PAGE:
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SXSW Music: Finding the Diamonds in the (Very) Rough

Photo Credit: Nona Howard

Although the big brands wouldn't have you know it, there's still lots of talented, indie bands littering the SXSW landscape. You just have to know where to look.

SXSW Music 2013

City: Austin, TX
Date: 2013-03-16

The usual way to write about a music festival on the internet is to give you lists, tell you about the hot, cool band that you already know about, take a bunch of random pictures of people partying, and then spend an inordinate amount of time finding celebrities. Let me do my impression of festival coverage. I think I saw that actor from The Mentalist. Google glasses. Prince is going to fly in and do a show. That’s great; he probably needed that opportunity for exposure.

Can we take a second here and talk about what huge, shitty whores these established artists are for parachuting into a festival that was originally designed for new artists to get noticed? SXSW 2013 has become an extended commercial for Justin Timberlake’s new cologne, “Turntable Tech Executive”. These reunion shows and reboots? Total dick moves. It’s like watching Arab oil sheiks apply for food stamps. My favorite overheard line of SXSW was one kid saying to another: “Did you hear that Ice Cube played a secret show at the Dorito’s stage?” Really? Does Disney have a new Cool Ranch sequel about an inappropriately urban babysitter? By all means, if you can use the machine, use the machine. I hope local folks have made bank, but I also hope no artist ever expends resources they don’t have to get discovered here. It’s not going to happen. Y’all come back now, ya hear?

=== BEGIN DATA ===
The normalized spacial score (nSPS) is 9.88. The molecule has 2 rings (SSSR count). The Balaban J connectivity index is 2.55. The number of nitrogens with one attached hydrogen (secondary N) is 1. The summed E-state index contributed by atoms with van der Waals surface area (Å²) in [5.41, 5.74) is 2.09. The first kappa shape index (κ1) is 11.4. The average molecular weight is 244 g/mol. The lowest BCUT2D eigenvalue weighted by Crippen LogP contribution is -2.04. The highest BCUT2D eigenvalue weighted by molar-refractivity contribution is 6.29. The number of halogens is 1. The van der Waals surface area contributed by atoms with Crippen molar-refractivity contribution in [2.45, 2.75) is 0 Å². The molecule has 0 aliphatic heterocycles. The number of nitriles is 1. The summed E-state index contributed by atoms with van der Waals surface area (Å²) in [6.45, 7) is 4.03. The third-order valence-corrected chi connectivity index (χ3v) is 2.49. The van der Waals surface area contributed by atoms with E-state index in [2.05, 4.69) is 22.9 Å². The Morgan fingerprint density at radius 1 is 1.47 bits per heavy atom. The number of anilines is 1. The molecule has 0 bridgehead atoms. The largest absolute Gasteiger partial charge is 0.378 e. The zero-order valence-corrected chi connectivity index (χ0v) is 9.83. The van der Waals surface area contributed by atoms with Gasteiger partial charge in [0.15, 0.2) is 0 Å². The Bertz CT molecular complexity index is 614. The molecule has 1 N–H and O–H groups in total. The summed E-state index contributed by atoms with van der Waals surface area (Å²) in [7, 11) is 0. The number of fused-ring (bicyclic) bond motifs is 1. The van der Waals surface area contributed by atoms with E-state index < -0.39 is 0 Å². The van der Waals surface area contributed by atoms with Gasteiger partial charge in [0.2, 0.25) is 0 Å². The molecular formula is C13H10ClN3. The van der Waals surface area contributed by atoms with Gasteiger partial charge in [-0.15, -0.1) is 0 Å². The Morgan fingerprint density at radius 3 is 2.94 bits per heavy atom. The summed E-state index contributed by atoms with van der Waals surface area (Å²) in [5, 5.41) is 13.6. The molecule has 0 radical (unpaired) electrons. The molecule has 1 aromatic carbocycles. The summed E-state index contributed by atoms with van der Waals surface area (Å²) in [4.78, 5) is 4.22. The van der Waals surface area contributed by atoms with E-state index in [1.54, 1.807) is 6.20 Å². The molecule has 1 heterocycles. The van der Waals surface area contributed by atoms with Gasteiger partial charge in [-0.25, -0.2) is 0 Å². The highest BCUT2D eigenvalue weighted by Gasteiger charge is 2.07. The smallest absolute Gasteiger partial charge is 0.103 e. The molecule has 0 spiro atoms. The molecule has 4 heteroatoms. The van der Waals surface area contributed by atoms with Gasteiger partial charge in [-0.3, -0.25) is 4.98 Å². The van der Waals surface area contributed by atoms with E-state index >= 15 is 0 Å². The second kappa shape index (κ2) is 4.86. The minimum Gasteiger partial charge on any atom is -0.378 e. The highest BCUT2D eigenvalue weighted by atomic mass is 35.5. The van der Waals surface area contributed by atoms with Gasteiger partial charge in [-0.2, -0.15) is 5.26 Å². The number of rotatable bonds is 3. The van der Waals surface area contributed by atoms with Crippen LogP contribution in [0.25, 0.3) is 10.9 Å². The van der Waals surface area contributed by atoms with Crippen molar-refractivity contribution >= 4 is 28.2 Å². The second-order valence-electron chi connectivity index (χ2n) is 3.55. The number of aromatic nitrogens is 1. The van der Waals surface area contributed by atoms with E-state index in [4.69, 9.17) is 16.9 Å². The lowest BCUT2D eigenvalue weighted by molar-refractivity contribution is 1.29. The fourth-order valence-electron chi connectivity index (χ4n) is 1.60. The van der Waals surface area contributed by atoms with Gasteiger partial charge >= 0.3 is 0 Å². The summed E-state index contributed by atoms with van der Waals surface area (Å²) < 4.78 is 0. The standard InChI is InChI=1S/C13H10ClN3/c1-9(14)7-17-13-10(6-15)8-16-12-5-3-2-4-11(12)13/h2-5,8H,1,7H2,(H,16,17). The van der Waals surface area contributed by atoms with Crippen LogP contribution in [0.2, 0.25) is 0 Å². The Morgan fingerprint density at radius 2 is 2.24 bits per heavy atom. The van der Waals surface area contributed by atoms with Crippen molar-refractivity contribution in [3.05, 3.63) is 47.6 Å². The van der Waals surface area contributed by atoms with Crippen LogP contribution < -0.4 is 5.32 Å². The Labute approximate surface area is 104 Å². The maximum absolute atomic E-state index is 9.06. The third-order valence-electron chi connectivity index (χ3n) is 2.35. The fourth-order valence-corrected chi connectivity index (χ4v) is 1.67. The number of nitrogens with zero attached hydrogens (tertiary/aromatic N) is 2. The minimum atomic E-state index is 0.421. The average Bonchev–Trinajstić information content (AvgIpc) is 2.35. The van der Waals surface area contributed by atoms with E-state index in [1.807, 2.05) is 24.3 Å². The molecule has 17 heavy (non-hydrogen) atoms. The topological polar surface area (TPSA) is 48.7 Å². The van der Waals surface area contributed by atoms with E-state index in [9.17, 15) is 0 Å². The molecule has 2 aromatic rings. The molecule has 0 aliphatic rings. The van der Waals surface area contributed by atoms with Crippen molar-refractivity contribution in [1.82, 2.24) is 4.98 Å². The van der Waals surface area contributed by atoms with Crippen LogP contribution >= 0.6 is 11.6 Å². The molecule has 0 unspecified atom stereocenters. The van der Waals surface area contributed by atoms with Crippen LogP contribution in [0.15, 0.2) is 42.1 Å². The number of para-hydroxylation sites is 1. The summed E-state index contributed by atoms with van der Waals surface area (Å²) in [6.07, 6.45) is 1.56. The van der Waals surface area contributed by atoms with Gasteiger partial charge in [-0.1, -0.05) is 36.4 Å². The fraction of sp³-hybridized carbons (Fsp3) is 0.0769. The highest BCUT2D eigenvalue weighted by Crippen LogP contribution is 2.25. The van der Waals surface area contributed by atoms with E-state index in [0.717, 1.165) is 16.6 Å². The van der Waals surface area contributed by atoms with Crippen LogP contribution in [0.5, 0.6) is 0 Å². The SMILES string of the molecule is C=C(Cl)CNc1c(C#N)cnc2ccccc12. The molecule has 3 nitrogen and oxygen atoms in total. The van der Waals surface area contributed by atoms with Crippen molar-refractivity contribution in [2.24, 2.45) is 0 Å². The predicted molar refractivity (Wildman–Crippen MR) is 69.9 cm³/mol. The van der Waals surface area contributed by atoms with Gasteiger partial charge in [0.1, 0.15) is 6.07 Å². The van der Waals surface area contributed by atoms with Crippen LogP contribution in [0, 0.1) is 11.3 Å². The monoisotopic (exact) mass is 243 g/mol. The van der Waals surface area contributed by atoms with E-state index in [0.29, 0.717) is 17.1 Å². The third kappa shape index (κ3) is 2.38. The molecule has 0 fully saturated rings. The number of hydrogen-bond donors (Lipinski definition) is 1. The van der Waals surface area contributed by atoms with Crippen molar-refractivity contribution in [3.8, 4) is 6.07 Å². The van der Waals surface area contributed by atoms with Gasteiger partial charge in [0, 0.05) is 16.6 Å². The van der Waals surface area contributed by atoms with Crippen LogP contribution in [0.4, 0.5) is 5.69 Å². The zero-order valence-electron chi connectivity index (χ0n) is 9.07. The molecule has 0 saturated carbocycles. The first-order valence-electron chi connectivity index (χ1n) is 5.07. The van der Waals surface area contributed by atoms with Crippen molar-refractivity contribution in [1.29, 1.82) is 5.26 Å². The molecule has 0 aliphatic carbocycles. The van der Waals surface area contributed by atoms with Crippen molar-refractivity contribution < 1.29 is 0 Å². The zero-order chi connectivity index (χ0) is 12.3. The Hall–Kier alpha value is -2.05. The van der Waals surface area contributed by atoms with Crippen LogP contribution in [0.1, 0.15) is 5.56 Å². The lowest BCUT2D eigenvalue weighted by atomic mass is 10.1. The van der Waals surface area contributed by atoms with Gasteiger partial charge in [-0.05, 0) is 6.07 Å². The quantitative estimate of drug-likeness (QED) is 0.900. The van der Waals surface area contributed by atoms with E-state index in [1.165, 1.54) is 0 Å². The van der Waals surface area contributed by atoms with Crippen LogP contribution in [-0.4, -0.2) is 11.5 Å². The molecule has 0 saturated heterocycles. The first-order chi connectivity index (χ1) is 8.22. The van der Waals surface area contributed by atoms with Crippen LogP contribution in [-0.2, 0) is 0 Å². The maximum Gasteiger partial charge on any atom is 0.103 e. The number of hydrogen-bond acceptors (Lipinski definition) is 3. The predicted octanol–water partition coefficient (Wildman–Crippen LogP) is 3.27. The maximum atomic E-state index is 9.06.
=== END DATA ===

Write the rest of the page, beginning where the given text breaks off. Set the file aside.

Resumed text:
It’s not all SXSW’s fault, they simply found a way to create an aura of fame around a Ponzi scheme. Fame is the worst social disease we’ve ever had. Worse than the witch trials, since it’s now how psychopaths frame the narratives of their crimes. Still, off to the Perez Hilton party tomorrow night. Who knows, I might change my mind about that, especially since I’m writing this in the future, where I already know I did. I thought I might have had fun or it might have been interesting, like that time I tried to go do a piece about gay conversion. In a sad Sunday school church basement, I sat with a man who came with his conspiracy theorist mother. I listened to him explain why he stapled his Christmas tree to the ceiling so his cat horde would not knock off the British royalty ornaments. Being gay was the least of their problems. And sometimes fame is the best thing someone has.

Personally, I established a samurai festival code to live by and stuck to it. We caught Spray Paint at Trailer Space Records, although at first we were given the “no capacity” neck chop based on our outfits, as the door guy read me with visible, popular girl neck pop . Then, from the periphery, an apparently higher and also surprising layer of discernment let us in. You know how punk rockers can be about their uniform. Touchy. I’m glad I listened to Jon Chamberlin’s suggestion to see Spray Paint. Chamberlin runs Rubberneck Zine along with Renate Winter. They are both transplants, brilliant photographers, and print renegades trying to document the rich and burgeoning garage, rock, and punk scene in the city (The Fleshlights, Elvis Austin, A Giant Dog, The Nouns, to name a few). I offered that extra bit in case you ever want to, you know, visit the city. Spray Paint were every bit as greasy and feral as he described, playing brash, snotty songs that pushed you around and started beef. In the clamor and pissed venom, I heard The Fall and Sonic Youth’s Sister. God knows I don’t want to get the references wrong in case I ever have to go back to the Trailer Space Treehouse Fort. I kid, I kid - lighten up, children of a lesser nihilism.